Most of these sober ride services make it very convenient by taking you and your car home.

Get a FREE Case Evaluation From NC Personal Injury Lawyers

Drunk driving accidents are cases of negligence plain and simple, and we will try to pursue every avenue for compensation for you. If you or a loved one was injured by a drunk driver contact us or call 1-866-900-7078 for a free case evaluation.

Damages may include:

  • Medical costs, lost wages, disability, and pain and suffering
  • Punitive damages for reckless disregard for life
  • Liability of the bar, restaurant, or person that served an inebriated person
  • Liability of a party host who served alcohol, particularly to a minor


*Each case is unique and must be evaluated on its own merits. The outcome of a particular case cannot be predicated upon a lawyer's or a law firm's past results.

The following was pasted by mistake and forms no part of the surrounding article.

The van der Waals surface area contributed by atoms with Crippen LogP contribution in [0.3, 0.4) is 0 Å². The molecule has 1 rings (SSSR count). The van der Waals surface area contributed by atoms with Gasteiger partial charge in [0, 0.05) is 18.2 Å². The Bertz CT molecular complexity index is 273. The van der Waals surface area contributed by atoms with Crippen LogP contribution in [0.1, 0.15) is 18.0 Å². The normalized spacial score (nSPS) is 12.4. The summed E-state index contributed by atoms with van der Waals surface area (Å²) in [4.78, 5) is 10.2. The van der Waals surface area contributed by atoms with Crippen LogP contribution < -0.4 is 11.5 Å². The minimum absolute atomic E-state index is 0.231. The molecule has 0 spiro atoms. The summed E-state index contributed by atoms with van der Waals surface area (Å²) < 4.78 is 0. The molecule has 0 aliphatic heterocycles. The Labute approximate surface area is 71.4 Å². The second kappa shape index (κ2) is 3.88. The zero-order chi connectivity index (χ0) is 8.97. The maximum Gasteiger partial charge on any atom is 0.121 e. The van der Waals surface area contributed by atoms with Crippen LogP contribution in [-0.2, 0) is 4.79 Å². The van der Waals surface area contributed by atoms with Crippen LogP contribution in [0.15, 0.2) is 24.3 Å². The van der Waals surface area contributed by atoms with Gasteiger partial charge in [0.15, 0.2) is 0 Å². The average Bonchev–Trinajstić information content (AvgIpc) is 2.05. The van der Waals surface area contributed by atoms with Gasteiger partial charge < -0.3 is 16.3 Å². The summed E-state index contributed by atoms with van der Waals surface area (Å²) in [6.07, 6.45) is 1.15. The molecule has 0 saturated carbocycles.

5 Common Reasons People Call Tow Trucks (And How to Avoid Them)

A colleague was sharing her recent experience of driving over a curb which lacerated her tire. She called AAA, and a tow truck driver towed her car to a repair shop.

While riding in the tow truck with the driver she shared an interesting conversation about how the majority of the calls the driver responds to are from stranded motorists who could have prevented their situation with a modicum of planning and foresight. And common sense.

Here are five things her tow truck driver said he wished all drivers would be mindful of to help them avoid the hassle of having to have their cars towed.

E does not mean Everywhere

When your fuel gauge is on E, stop and get gas. Better yet, he advised, get gas when you have a quarter of a tank left. First, running out of gas can be unsafe in today’s cars because when the engine quits so does your ability to steer the car. He added that running out of gas can be damaging to your engine too because the sediment that settles to the bottom of your gas tank can get sucked into the engine and possibly cause the fuel line to freeze. Fixing that is a lot more expensive than a tank of gas.

If your Check Engine light comes on…